2. Ryan Tracey Says:

    Thanks for the addition, Arun!

  3. iangardnergb Says:

    Thanks, a few I’d not heard of there. Will add to my old list that was shared around Twitter and elsewhere a while back (https://docs.google.com/spreadsheets/d/1LXPFcVqHAZKYgkzSUAtFHFzmq-omNY04YheOWf4FTUE/edit?usp=sharing).

  4. Ryan Tracey Says:

    Thanks for sharing your list, Ian :)

  5. Ken Clark Says:

    Thanks, Ryan! Keep the recommendations coming. I’m listening to Learning is the New Working right now.

  6. Ryan Tracey Says:

    Cheers Ken. I particularly enjoyed the episode featuring Sanchita Sur.


  7. Hmmm. Should listen to. Whilst I enjoy the occasional podcast on an occasional long commute, it’s mostly just that … I enjoy them. The context in which I use them doesn’t tend to lend itself to retention of the content (through notes etc) so I wonder about the value of them as a learning mode as they seem prone to Ebbinghaus’ curve. Any thoughts on how to improve this?

  8. Ryan Tracey Says:

    “Should”… yes, please forgive my presumption Neil. There’s no room for wallflowers in the blogosphere ;)

    Like you, I enjoy other podcasts simply for their entertainment value. Nerdy entertainment value, to be sure, but nothing I expect to memorise.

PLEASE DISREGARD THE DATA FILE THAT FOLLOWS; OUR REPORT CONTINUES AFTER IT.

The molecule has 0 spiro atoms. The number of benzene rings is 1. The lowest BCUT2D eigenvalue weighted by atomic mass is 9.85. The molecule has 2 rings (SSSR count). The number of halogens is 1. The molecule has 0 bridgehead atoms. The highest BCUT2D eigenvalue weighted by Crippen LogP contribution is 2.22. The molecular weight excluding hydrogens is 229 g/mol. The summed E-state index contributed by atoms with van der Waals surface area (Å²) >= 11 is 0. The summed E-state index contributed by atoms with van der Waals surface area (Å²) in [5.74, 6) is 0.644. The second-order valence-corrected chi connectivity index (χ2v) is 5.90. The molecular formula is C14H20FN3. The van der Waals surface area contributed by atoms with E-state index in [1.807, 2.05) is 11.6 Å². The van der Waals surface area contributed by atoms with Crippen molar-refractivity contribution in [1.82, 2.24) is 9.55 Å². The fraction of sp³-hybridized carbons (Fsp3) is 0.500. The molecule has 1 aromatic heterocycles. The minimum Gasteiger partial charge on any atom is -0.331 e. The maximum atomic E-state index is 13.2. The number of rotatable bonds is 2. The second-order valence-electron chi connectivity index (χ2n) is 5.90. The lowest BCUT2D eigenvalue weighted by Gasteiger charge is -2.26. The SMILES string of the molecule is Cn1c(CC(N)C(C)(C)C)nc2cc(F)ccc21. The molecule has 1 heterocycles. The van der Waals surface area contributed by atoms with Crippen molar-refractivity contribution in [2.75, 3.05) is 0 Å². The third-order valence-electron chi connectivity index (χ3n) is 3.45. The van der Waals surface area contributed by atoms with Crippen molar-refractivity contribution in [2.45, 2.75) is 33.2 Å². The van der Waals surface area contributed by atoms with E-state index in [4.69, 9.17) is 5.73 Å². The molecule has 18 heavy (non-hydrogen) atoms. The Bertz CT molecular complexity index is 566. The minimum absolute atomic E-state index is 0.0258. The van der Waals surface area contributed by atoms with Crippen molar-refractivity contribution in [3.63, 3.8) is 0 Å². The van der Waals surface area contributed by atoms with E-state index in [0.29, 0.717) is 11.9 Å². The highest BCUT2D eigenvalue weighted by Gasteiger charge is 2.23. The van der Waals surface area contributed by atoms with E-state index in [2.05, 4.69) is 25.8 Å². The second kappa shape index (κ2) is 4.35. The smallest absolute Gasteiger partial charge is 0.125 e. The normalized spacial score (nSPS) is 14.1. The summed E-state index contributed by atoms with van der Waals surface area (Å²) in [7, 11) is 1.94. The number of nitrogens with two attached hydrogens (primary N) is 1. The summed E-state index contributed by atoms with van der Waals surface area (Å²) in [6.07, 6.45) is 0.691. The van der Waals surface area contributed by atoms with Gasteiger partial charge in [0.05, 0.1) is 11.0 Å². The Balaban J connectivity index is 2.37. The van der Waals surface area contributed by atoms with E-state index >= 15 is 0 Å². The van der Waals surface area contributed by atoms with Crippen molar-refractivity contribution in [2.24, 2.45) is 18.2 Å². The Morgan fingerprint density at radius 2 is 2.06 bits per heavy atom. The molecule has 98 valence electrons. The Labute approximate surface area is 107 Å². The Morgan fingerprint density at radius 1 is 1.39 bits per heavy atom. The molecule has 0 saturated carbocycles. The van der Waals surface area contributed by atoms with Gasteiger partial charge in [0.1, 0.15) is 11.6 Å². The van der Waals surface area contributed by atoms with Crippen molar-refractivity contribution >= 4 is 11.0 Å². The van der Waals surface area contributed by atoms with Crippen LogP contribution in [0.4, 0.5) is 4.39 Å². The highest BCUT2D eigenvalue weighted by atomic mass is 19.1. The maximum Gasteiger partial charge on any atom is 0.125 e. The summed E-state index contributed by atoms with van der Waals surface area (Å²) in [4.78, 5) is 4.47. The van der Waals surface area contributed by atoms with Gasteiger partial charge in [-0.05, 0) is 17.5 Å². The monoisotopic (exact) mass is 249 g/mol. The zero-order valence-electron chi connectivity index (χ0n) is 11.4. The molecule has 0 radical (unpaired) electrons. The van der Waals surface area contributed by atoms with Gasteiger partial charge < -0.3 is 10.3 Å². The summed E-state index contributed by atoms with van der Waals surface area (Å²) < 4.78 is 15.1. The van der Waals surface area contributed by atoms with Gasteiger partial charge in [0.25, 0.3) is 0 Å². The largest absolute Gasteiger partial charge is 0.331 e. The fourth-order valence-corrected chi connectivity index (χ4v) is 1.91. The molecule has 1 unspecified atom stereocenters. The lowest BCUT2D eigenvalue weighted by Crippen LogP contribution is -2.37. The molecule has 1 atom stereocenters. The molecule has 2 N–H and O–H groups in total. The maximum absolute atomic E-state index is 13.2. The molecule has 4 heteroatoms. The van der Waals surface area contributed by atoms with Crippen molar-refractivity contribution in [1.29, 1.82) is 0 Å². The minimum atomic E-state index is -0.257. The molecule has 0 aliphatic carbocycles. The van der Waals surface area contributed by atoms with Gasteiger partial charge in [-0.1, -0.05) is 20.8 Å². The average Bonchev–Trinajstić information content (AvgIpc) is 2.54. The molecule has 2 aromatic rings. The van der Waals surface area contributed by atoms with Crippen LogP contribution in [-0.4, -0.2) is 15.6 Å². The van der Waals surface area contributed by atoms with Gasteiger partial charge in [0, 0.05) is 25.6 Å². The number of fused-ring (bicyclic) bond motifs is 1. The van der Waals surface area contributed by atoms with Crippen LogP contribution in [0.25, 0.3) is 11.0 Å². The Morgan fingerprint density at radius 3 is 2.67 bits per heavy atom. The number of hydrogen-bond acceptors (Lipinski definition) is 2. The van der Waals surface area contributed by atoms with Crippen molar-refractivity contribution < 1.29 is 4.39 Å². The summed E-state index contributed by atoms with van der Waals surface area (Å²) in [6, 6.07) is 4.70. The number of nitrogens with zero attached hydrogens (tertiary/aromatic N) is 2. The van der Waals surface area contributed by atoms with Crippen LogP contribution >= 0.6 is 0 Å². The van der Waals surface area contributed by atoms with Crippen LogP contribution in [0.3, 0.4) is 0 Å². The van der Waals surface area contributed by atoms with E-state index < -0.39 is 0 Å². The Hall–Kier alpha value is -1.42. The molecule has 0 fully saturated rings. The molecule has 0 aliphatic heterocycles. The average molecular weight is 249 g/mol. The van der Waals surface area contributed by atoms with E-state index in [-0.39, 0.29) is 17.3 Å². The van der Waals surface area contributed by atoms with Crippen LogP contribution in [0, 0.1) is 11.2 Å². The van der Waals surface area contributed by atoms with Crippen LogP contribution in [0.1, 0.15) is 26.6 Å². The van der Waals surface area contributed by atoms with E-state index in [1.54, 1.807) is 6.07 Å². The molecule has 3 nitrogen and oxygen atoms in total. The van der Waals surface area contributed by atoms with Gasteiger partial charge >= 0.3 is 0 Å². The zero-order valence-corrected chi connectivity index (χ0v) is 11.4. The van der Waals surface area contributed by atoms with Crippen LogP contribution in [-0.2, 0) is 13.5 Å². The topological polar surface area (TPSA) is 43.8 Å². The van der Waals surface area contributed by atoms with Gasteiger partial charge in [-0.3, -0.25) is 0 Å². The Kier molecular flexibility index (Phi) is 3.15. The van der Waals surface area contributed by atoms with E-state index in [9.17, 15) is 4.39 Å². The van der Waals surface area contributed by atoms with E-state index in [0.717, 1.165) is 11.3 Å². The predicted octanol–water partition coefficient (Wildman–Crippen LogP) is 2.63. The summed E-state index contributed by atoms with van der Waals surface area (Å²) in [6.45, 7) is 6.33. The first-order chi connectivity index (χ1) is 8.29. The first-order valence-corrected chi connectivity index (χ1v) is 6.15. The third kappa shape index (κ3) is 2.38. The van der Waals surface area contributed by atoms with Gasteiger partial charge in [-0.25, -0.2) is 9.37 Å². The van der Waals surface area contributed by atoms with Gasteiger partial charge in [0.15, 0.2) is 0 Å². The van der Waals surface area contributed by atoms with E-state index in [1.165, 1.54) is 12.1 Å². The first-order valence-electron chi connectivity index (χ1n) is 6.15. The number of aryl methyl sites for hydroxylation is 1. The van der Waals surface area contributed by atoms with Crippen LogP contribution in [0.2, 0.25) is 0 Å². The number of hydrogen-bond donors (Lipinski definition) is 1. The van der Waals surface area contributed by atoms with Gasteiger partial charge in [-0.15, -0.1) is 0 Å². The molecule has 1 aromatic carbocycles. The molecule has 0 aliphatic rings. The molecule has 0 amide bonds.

Having said that, even with the work related ones I don’t intend to remember their content as per a lecture. Instead I like to listen to them to validate my current thinking (tbh) and to stimulate new ideas.

    As I mentioned in the OP, I’m a late bloomer to podcasts and I couldn’t understand their ubiquitous appeal. Having tried a few now, however, I’m pleasantly surprised by their quality. Of course one must be discerning and taste features in the equation – for example, I don’t happen to enjoy the incredibly popular podcast about a certain father’s literary pastime – but imo the good ones are *very* good.

    To answer your question on how to improve the retention of podcast content, perhaps we can heed the advice of the old preacher: tell them what you’re going to tell them, then tell them, then tell them what you told them. Might that help?


  9. Their appeal is intriguing. My father-in-law still reminisces about listening to weekly release serial radio shows as a child (and we have the cabinet into which he carved a rocket whilst listening to Buck Rogers!) so the format is not new (but may be to the current generation I guess).

    As for retention, the preacher seems to know his Ebbinghaus, but that’s an unlikely format for a podcast and I think the effort will need to be made by the listener rather than the presenter. I just don’t hear ANYONE talking about making that effort (as in talking about what they do, rather than what they could do!), but I hear EVERYONE (well, that may be a tad hyperbolic) talking about podcasts.

  10. Murad Says:

    Great list, I must say!

  11. Ryan Tracey Says:

    Thanks Murad :)